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Growing Stuff  Articles:   2. Compost It!
For your compost heap, the books tell you to layer it in 6 to 8 inch layers but I confess I never take that sort of care – and it still works well.

Basic suggestions to help towards a successful compost heap:
- Use a variety of materials – if you put in only grass it tends to make thick gunk that is horrible – mix it with other courser materials and you allow air to circulate.
- TV gardener Monty Don mulches his material before putting it in one of his three bins. I run courser material under the lawnmower before depositing it in one of the bins.
- Ensure that the heap is not completely dry – moisture helps it break down.
- If possible let the heap heat up otherwise seeds don’t get burnt up and you’ll grow some wonderful weeds next year.   Some recommend that you cover the bin with sheets of old carpet to keep the heat in. The problem here is that you need to lift it off to get water in.
- Don’t put bones, eggshells or tomatoes on your heap. The first two don’t break down and you’ll never get rid of the tomato seeds and so find tomatoes growing in strange places next year.
- Turn the heap every 6 to 8 weeks. Gardeners disagree over this. I tend to do it every 3 to 6 months when it is convenient.
- If you can get hold of bags of straw/horse droppings from local stables, put the contents deep in the heap so as not to offend the neighbours’ sensibilities! (it stinks!). Don’t ever use horse droppings or chicken droppings (even worse) directly on your garden until it is well broken down and absorbed in the main compost.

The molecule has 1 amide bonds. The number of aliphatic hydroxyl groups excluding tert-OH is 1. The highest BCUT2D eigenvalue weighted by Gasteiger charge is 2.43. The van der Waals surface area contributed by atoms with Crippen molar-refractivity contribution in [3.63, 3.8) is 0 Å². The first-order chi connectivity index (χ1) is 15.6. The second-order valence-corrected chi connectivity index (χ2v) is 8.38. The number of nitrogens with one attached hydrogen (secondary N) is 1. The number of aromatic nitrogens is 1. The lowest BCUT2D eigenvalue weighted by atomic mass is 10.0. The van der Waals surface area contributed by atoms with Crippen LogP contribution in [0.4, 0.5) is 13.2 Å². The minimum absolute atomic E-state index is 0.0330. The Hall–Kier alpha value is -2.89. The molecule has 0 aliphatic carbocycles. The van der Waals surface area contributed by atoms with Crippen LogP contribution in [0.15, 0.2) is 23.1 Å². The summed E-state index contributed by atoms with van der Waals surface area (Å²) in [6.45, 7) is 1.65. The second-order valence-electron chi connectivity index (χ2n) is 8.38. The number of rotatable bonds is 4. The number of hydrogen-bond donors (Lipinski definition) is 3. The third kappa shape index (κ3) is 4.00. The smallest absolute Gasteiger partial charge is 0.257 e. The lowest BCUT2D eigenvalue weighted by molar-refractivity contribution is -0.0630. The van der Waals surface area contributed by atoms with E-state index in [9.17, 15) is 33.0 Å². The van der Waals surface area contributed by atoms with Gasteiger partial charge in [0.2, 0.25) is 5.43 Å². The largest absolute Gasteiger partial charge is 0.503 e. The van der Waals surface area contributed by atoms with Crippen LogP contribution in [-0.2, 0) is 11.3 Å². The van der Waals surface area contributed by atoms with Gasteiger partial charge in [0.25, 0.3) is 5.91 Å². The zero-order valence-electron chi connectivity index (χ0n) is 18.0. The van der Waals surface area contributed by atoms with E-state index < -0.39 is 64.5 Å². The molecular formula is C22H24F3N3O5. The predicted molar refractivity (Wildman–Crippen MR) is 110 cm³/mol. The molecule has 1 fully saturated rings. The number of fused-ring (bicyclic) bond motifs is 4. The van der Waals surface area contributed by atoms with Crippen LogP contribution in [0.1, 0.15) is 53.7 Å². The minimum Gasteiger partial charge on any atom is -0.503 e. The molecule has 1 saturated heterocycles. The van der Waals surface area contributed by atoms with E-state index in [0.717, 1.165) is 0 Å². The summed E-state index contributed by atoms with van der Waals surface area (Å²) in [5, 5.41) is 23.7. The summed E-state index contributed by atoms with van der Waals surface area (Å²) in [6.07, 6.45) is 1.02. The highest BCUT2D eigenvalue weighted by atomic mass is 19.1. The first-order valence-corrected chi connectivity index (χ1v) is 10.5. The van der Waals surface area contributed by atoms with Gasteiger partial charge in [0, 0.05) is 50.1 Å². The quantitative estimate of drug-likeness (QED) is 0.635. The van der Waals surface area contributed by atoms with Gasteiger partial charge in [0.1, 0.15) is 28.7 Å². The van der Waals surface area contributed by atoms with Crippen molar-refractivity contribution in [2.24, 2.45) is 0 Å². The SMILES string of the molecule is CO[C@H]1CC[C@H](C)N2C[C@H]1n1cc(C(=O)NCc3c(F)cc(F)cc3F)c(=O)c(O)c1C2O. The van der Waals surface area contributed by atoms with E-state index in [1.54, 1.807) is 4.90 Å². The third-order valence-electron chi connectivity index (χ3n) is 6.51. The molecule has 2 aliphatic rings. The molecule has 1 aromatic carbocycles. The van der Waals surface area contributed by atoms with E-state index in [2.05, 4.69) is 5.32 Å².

- Avoid putting diseased plants on the compost heap (put them in the Council’s bin) and if you’re not sure about your bin getting hot enough  (it probably will by the composting process) then keep down seed heads to a minimum and put them in the Council’s bin as well.
- If you want a faster process and beautiful fine material at the end, avoid lots of thick woody twigs which take much, much longer to break down. Give them to the council.
- Depending on your heap and the time of year, allow between 6 to 12 months before you plan on using the compost material in your garden.

Now is it worth all the effort? Let me tell you a simple but true story. Wanting to encourage my children into the ways of composting, the other year I challenged them to grow runner beans. They hadn’t bought into composting and so used ordinary soil. I dug in liberal quantities of my compost. Guess whose beans were twice the size and twice the quantity of the others? No, it wasn’t their crop!!!

Leaf Off!
When raking up the leaves, if you want to put them on a compost heap without them matting, I suggest you do it the easy way that I do, which is use your rotary mower with a collection box to finely chop them for ease of composting. Mixing them like that with grass cuttings speeds up the composting process.